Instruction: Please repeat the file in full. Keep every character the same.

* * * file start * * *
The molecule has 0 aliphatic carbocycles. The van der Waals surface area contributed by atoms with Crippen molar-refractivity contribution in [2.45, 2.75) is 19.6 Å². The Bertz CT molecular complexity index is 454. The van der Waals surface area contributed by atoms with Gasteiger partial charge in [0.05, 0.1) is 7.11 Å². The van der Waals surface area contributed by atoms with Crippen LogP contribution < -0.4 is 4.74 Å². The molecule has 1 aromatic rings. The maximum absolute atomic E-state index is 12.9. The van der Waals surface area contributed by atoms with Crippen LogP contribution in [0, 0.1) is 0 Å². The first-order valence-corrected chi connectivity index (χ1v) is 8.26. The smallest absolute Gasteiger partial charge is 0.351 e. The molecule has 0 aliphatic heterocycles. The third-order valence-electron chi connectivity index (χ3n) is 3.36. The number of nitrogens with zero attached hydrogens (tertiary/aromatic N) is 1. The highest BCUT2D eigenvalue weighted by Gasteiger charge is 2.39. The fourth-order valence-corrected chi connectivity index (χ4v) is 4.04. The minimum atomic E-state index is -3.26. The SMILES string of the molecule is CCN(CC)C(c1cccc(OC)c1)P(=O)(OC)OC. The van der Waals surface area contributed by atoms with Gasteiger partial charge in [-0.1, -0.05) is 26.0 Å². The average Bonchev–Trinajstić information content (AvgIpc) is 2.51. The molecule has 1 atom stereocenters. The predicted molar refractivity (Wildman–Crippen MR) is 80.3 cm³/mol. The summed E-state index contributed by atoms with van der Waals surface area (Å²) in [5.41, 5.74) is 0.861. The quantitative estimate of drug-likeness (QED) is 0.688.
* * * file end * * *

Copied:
The molecule has 0 aliphatic carbocycles. The van der Waals surface area contributed by atoms with Crippen molar-refractivity contribution in [2.45, 2.75) is 19.6 Å². The Bertz CT molecular complexity index is 454. The van der Waals surface area contributed by atoms with Gasteiger partial charge in [0.05, 0.1) is 7.11 Å². The van der Waals surface area contributed by atoms with Crippen LogP contribution < -0.4 is 4.74 Å². The molecule has 1 aromatic rings. The maximum absolute atomic E-state index is 12.9. The van der Waals surface area contributed by atoms with Crippen LogP contribution in [0, 0.1) is 0 Å². The first-order valence-corrected chi connectivity index (χ1v) is 8.26. The smallest absolute Gasteiger partial charge is 0.351 e. The molecule has 0 aliphatic heterocycles. The third-order valence-electron chi connectivity index (χ3n) is 3.36. The number of nitrogens with zero attached hydrogens (tertiary/aromatic N) is 1. The highest BCUT2D eigenvalue weighted by Gasteiger charge is 2.39. The fourth-order valence-corrected chi connectivity index (χ4v) is 4.04. The minimum atomic E-state index is -3.26. The SMILES string of the molecule is CCN(CC)C(c1cccc(OC)c1)P(=O)(OC)OC. The van der Waals surface area contributed by atoms with Gasteiger partial charge in [-0.1, -0.05) is 26.0 Å². The average Bonchev–Trinajstić information content (AvgIpc) is 2.51. The molecule has 1 atom stereocenters. The predicted molar refractivity (Wildman–Crippen MR) is 80.3 cm³/mol. The summed E-state index contributed by atoms with van der Waals surface area (Å²) in [5.41, 5.74) is 0.861. The quantitative estimate of drug-likeness (QED) is 0.688.